Further out is the single player alpha (roughly August 2014) and the alpha for system universe (again, roughly December 2014). It appears the full release is set for some time in 2015 and CIG is aiming for a new module every six months on the run-up to launch.
Each module essentially has its own team, so it’s not to say that CIG is working on these modules in a linear fashion, moving from one to the next. Instead, they are all being worked on somewhat concurrently and when a new module is released that same team is able to keep iterating on that aspect of the game and improve on it while players wait for the next module to come online. Expect major additions to each module roughly three months out from their respective release. The aim here is to keep fans of the game engaged throughout the whole process and it sounds like CIG has an excellent plan to do just that.
Star Citizen isn’t just dogfighting. While the game will launch with 100 star systems, they won’t necessarily all be mapped out for players. Instead, intrepid explorer types will want to go and find their jump points, successfully navigate the jump point (it’s an actual flying challenge), and then explore the system themselves. Players who locate a new system or nav point will be able to name it and they can even sell the mapped out information to other players, keep it to themselves, or share it just with their friends.
One of my favorite aspects of Star Wars Galaxies: Jump to Lightspeed were the POBs or group ships. Ironically, SWG did an excellent job of creating a smaller scale “Star Trek” experience of having actual players crew your ship in combat filling various roles. I had to find out if this were a possibility in Star Citizen and I came away pleasantly surprised. In fact, the largest ship currently in the game is the Corvette, and this ship can be manned by anywhere from eight to ten players. It will even hold three fighters in its bay that players can launch out from and do battle in. You’ll be able to fill maintenance roles, man turrets, and more. It all sounds very cool and should be fun for clans to work together on.
Re-routing energy to different systems and even tuning or overclocking components are all possible in Star Citizen. Each component of your ship is an item and that item features multiple pipes that link into the ship. Data, energy, heat pipes, that sort of thing. Components generate heat and must be cooled, but there’s around 10-30% of additional performance per component that you can squeeze out of it and this is where overclocking comes in. It’s kind of like a PC in that sense. You’ll have a sort of bench to work on where you can try to push as much out of the component as you can without pushing it too far and destroying it. Still, the component will generate additional heat and this is something to consider in Star Citizen as it may have implications as far as what other components you’ll be able to have working in your ship at the same time. Additionally, heat affects your radar signature – so if you plan on playing a stealthy scout role you may want to devote significant amounts of your ship’s capabilities to cooling components in order to reduce that signature.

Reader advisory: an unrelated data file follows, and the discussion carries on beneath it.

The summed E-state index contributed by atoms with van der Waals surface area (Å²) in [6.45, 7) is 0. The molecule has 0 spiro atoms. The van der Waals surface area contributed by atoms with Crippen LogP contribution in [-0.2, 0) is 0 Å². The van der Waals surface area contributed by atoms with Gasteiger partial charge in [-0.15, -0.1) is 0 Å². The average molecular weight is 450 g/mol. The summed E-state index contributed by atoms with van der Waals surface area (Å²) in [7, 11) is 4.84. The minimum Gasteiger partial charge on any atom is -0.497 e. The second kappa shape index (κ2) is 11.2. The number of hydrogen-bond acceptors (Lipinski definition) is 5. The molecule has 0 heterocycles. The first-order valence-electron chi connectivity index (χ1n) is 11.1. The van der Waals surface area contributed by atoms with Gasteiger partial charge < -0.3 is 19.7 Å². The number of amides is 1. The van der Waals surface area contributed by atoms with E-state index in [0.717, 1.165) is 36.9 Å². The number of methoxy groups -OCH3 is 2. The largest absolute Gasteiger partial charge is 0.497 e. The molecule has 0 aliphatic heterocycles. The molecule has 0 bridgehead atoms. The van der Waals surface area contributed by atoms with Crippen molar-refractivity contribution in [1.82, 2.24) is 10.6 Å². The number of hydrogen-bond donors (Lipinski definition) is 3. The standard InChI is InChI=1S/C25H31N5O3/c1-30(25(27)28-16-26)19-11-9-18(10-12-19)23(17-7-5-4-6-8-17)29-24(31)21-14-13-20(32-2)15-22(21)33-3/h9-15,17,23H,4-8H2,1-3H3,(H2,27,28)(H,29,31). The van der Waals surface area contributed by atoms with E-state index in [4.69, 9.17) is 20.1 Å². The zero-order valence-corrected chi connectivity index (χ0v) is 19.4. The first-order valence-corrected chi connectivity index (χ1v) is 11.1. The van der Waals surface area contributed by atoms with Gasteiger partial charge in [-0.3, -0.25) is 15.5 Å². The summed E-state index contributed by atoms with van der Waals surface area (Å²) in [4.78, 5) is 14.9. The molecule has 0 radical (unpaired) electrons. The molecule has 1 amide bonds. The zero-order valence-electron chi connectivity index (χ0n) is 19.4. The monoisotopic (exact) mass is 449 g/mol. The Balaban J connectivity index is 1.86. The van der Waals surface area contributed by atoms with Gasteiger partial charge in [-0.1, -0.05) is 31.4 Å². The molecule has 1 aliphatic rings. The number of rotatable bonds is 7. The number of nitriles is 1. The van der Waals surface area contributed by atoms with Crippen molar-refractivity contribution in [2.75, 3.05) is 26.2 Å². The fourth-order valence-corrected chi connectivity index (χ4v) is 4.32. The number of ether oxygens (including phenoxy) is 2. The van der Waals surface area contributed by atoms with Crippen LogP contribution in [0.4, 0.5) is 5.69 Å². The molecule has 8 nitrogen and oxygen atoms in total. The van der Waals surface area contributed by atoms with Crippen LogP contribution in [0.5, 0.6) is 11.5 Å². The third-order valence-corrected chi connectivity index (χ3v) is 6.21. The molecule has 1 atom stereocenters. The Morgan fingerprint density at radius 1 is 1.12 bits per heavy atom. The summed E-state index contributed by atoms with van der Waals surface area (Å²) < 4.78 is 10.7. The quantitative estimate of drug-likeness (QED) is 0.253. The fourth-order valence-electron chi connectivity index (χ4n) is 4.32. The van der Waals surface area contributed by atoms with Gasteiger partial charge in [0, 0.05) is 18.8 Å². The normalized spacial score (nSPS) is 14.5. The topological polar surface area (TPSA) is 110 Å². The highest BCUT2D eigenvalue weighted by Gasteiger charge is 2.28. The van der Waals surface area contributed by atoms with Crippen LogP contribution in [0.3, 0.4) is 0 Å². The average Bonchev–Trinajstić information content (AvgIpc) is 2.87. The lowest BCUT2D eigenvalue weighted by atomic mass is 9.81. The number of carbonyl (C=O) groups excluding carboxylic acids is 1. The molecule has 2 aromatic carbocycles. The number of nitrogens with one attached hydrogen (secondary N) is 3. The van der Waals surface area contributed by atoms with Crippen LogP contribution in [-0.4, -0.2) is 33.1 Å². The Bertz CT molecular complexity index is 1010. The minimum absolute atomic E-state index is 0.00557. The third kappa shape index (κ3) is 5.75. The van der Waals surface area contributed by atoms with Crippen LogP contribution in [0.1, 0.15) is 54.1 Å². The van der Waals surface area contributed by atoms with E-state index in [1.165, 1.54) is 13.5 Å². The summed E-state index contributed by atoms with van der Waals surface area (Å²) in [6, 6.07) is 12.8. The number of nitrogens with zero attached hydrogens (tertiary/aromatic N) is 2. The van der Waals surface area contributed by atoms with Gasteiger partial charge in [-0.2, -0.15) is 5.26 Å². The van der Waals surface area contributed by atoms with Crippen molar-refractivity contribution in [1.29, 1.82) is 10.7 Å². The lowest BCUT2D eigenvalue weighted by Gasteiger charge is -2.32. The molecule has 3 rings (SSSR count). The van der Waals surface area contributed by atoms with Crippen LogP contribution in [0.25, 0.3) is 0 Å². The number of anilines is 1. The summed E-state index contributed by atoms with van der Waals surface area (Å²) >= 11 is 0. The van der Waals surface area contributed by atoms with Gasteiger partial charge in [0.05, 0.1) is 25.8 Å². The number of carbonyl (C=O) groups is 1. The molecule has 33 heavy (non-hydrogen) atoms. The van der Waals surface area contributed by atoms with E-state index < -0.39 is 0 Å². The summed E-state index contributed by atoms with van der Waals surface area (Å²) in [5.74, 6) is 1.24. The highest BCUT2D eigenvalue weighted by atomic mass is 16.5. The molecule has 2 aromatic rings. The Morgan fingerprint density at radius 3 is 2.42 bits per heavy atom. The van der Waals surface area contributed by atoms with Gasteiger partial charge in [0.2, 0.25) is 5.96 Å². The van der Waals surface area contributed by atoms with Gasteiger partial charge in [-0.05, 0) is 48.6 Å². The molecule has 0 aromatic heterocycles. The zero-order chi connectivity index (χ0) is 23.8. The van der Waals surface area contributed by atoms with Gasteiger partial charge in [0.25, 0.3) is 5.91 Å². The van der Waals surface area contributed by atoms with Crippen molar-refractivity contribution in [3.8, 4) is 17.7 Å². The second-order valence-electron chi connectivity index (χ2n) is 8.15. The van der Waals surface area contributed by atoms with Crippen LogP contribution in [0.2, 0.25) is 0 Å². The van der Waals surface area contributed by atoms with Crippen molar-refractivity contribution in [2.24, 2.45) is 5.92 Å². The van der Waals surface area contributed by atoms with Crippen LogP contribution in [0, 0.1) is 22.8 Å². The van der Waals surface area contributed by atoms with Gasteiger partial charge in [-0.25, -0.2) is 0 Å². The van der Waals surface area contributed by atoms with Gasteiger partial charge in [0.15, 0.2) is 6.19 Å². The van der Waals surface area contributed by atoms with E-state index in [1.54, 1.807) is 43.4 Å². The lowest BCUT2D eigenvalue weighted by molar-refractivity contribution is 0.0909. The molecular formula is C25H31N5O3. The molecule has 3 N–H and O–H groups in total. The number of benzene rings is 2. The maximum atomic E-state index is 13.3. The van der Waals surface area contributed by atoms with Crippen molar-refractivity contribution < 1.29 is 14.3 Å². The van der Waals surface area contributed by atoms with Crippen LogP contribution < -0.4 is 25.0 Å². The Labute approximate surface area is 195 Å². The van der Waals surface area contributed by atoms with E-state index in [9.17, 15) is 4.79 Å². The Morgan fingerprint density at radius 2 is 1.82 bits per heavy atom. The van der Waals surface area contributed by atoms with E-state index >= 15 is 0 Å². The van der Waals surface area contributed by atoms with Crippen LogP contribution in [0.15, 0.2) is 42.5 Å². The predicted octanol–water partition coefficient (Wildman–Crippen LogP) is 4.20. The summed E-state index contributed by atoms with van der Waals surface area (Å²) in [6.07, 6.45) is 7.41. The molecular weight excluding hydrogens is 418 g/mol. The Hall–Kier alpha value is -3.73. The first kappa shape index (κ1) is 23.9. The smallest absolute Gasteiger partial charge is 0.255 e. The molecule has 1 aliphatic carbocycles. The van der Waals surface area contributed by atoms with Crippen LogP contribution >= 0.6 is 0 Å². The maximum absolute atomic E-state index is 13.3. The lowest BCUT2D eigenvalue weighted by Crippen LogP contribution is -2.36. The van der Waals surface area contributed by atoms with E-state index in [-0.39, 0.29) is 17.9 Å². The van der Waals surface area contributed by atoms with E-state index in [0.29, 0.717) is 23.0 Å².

You can learn more about Star Citizen at the game’s official website. The new website launches June 28th and if you want that Lifetime Insurance perk you’ll need to back the game before then!
Michael Bitton / Michael began his career at the WarCry Network in 2005 as the site manager for several different WarCry fansite portals. In 2008, Michael worked for the startup magazine Massive Gamer as a columnist and online news editor. In June of 2009, Michael joined MMORPG.com as the site's Community Manager. Follow him on Twitter @eMikeB